As stated earlier, PMJDY focuses on coverage of households as against the earlier plan that focused on coverage of villages. Its salient feature is that it dwells on coverage of rural as well as urban areas. The mobile number of the account holder is entered in customer’s account in Core Banking System (CBS) by the bank on the basis of information given in the account opening form. Also, for existing accounts, banks permit seeding through ATM, SMS from registered mobile, net-banking or on making a request in the branch (there may be variations depending on the bank). Overdraft facility up to Rs. 5000/- would be available to an account holder of PMJDY, per household, after six months of satisfactory conduct of the account. To avoid duplication Aadhaar number will also be required. If Aadhaar number is not available then bank would seek declaration from the beneficiary.

(i) If Aadhaar Card/Aadhaar Number is available then no other documents is required. If the address has changed then a self certification of current address is sufficient.

(ii) If Aadhaar Card is not available, then any one of the following officially valid documents (OVD) is required: voter ID card, driving license, PAN card, passport and NREGA Card. If these documents has the address of the account holder, it would serve both as a proof of identity and that of the address.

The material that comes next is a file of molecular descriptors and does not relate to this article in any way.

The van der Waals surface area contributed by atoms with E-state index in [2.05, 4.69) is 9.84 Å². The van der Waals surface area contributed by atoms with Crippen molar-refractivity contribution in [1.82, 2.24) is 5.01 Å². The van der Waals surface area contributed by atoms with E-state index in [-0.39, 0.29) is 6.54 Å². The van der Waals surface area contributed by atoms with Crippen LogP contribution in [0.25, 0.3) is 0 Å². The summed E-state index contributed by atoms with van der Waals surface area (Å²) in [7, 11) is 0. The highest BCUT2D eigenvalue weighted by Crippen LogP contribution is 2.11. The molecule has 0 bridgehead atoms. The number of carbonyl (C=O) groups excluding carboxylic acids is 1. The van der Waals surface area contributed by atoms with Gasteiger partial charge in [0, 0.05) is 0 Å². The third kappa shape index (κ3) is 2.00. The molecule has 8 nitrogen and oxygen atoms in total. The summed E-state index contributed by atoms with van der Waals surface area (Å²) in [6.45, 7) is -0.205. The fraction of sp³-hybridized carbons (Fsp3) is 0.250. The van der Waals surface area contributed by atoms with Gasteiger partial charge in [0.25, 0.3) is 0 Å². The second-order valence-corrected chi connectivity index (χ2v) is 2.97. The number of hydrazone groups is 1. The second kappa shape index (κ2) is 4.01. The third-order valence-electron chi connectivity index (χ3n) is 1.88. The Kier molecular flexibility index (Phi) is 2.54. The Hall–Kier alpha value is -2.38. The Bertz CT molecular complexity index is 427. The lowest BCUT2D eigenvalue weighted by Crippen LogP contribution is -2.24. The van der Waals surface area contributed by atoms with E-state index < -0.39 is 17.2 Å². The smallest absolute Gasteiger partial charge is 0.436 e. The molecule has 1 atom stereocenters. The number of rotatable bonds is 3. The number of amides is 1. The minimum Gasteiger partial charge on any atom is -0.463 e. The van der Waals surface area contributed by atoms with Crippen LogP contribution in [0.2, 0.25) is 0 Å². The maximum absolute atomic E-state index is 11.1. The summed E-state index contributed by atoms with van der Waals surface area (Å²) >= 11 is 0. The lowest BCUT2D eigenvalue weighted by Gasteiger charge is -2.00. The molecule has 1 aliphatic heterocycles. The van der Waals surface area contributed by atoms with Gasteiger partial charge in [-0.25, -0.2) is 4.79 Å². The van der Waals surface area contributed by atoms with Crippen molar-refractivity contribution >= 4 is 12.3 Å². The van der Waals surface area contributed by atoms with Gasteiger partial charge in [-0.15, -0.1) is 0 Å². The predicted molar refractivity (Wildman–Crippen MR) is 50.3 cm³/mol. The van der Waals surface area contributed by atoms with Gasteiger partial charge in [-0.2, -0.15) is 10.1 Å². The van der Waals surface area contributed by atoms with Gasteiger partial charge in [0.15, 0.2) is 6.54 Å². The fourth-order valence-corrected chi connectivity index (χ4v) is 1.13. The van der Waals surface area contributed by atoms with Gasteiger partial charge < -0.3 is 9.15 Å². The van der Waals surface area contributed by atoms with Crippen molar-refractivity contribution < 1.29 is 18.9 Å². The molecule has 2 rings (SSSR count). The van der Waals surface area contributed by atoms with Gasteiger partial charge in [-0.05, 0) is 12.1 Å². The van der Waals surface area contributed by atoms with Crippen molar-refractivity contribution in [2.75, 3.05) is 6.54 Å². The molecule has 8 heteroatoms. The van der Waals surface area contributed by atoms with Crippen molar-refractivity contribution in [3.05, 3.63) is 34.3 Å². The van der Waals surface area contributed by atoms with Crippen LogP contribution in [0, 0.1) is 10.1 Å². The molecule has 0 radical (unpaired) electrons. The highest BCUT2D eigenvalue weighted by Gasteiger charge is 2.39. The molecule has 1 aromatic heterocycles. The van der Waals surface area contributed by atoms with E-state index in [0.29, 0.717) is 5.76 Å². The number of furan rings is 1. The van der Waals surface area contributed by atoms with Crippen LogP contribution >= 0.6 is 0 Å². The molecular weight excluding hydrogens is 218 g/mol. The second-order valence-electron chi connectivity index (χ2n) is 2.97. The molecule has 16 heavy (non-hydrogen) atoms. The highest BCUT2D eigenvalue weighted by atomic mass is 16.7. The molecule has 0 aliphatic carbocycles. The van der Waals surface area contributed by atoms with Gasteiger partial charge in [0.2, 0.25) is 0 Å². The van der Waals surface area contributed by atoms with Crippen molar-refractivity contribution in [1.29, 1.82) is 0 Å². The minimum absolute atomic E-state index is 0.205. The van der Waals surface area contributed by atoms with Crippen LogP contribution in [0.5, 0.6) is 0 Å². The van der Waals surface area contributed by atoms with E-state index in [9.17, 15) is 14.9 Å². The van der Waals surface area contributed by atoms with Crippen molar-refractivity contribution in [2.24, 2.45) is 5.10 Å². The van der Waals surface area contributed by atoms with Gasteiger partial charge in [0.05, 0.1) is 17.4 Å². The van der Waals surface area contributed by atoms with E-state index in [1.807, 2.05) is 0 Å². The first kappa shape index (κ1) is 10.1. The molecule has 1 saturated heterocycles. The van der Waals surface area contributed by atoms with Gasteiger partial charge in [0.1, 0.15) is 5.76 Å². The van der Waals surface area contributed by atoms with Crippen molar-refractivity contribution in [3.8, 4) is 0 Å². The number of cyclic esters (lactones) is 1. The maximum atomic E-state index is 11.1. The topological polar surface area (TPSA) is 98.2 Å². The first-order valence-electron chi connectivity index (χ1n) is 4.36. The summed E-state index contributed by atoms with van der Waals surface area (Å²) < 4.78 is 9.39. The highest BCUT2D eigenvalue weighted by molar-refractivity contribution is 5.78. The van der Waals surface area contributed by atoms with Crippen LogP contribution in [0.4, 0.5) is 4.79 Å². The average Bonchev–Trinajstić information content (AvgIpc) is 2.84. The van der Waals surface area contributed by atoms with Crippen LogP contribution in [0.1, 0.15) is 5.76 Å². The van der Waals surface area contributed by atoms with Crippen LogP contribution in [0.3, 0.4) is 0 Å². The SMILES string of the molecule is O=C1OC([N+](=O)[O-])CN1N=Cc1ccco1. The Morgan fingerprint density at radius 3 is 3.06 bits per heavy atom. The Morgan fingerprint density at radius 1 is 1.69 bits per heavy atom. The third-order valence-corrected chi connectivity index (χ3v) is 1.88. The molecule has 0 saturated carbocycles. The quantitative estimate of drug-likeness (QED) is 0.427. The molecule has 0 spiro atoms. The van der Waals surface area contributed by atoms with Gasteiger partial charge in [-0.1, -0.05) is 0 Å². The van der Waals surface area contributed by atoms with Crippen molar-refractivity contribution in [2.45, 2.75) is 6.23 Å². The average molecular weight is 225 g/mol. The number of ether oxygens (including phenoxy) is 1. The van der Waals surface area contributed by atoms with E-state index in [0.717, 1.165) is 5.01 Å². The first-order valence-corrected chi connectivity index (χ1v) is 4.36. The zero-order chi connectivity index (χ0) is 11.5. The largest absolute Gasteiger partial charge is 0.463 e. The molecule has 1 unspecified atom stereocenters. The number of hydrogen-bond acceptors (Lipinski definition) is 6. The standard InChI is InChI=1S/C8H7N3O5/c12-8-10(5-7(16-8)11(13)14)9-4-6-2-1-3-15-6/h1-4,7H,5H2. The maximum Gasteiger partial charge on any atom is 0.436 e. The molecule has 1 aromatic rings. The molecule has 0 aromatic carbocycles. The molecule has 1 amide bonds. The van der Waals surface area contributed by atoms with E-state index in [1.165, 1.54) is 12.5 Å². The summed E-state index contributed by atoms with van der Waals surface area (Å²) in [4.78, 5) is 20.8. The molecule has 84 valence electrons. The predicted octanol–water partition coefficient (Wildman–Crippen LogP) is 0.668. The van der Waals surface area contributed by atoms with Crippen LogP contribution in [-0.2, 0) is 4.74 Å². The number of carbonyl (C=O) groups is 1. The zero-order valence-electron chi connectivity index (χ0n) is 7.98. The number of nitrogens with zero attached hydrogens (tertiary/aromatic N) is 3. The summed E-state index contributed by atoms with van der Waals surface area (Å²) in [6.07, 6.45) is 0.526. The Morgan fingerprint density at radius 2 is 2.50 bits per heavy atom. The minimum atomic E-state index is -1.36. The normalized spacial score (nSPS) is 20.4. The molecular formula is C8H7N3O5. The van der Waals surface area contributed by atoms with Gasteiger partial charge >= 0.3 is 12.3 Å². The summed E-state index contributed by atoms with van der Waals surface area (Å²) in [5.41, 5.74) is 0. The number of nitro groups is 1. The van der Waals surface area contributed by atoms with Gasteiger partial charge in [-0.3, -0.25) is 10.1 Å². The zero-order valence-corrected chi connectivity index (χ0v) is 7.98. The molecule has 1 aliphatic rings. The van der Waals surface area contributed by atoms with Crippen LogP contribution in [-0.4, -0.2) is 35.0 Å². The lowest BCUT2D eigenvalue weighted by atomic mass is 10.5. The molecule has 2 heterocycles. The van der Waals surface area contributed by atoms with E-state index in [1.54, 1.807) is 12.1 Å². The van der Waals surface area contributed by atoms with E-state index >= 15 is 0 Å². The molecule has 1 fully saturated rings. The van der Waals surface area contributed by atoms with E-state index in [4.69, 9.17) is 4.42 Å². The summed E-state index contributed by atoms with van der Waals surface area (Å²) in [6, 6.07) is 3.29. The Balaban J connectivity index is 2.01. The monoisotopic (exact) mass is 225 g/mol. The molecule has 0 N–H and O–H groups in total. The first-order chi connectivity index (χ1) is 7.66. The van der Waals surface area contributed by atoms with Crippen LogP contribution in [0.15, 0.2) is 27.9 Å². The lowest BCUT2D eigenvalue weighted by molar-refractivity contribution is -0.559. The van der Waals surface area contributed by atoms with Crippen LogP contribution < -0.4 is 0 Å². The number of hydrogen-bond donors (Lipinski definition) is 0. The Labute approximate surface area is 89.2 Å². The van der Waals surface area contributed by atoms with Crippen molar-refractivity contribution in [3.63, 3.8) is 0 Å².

(iii) If a person does not have any of the OVD mentioned above, but is categorised as ‘low risk’ by the bank, then he/she may open a bank account by submitting any one of the following documents:

a) Identity Card with applicant’s photograph issued by the central / state government departments, statutory/regulatory authorities, public sector undertakings (PSUs), scheduled commercial banks and public financial institutions;

b) Letter issued by a gazette officer, with a duly attested photograph of the person. Reserve Bank of India (RBI) vide its Press Release dated 26.08.2014, has further clarified, “Those persons who do not have any of the ‘officially valid documents’ can open ‘Small Accounts’ with banks. A ‘Small Account’ may be opened on the basis of a self-attested photograph and putting his/her signatures or thumb print in the presence of an officials of the bank. Such accounts have limitations regarding the aggregate credits (not more than Rupees one lakh in a year), aggregate withdrawals (nor more than rupees ten thousand in a month) and balance in the accounts (not more than Rupees fifty thousand at any point of time). These accounts would be valid normally for twelve months. Thereafter, such accounts would be allowed to continue for a further period of twelve more months, if the account holder provides a document showing that he/she has applied for any of the OVD, within 12 months of the opening the small account.

Special benefits attached to the scheme are:

  • i. Interest on deposit.